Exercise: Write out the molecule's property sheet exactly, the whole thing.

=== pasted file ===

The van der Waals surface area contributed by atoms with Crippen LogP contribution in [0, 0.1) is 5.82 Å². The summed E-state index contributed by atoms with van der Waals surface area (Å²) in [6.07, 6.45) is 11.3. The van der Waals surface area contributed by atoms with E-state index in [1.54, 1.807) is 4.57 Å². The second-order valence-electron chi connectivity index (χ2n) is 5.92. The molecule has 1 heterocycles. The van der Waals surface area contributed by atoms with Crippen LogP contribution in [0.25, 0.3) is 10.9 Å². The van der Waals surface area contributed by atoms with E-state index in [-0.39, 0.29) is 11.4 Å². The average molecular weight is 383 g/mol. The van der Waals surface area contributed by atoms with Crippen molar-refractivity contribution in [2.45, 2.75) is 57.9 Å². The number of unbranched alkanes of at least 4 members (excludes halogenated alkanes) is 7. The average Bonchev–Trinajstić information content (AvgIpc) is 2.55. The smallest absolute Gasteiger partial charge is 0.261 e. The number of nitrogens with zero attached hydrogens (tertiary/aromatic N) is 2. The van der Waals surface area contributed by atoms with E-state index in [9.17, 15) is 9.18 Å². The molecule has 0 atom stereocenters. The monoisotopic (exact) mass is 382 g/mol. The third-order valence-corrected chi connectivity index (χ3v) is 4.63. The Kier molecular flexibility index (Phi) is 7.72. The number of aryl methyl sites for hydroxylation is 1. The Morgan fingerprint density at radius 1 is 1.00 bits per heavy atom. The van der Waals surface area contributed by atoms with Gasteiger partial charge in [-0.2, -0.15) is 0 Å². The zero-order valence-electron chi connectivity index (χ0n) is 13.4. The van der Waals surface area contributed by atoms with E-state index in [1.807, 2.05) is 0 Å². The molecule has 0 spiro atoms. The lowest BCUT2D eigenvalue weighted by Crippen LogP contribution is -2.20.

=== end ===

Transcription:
The van der Waals surface area contributed by atoms with Crippen LogP contribution in [0, 0.1) is 5.82 Å². The summed E-state index contributed by atoms with van der Waals surface area (Å²) in [6.07, 6.45) is 11.3. The van der Waals surface area contributed by atoms with E-state index in [1.54, 1.807) is 4.57 Å². The second-order valence-electron chi connectivity index (χ2n) is 5.92. The molecule has 1 heterocycles. The van der Waals surface area contributed by atoms with Crippen LogP contribution in [0.25, 0.3) is 10.9 Å². The van der Waals surface area contributed by atoms with E-state index in [-0.39, 0.29) is 11.4 Å². The average molecular weight is 383 g/mol. The van der Waals surface area contributed by atoms with Crippen molar-refractivity contribution in [2.45, 2.75) is 57.9 Å². The number of unbranched alkanes of at least 4 members (excludes halogenated alkanes) is 7. The average Bonchev–Trinajstić information content (AvgIpc) is 2.55. The smallest absolute Gasteiger partial charge is 0.261 e. The number of nitrogens with zero attached hydrogens (tertiary/aromatic N) is 2. The van der Waals surface area contributed by atoms with E-state index in [9.17, 15) is 9.18 Å². The molecule has 0 atom stereocenters. The monoisotopic (exact) mass is 382 g/mol. The third-order valence-corrected chi connectivity index (χ3v) is 4.63. The Kier molecular flexibility index (Phi) is 7.72. The number of aryl methyl sites for hydroxylation is 1. The Morgan fingerprint density at radius 1 is 1.00 bits per heavy atom. The van der Waals surface area contributed by atoms with Gasteiger partial charge in [-0.2, -0.15) is 0 Å². The zero-order valence-electron chi connectivity index (χ0n) is 13.4. The van der Waals surface area contributed by atoms with E-state index in [1.807, 2.05) is 0 Å². The molecule has 0 spiro atoms. The lowest BCUT2D eigenvalue weighted by Crippen LogP contribution is -2.20.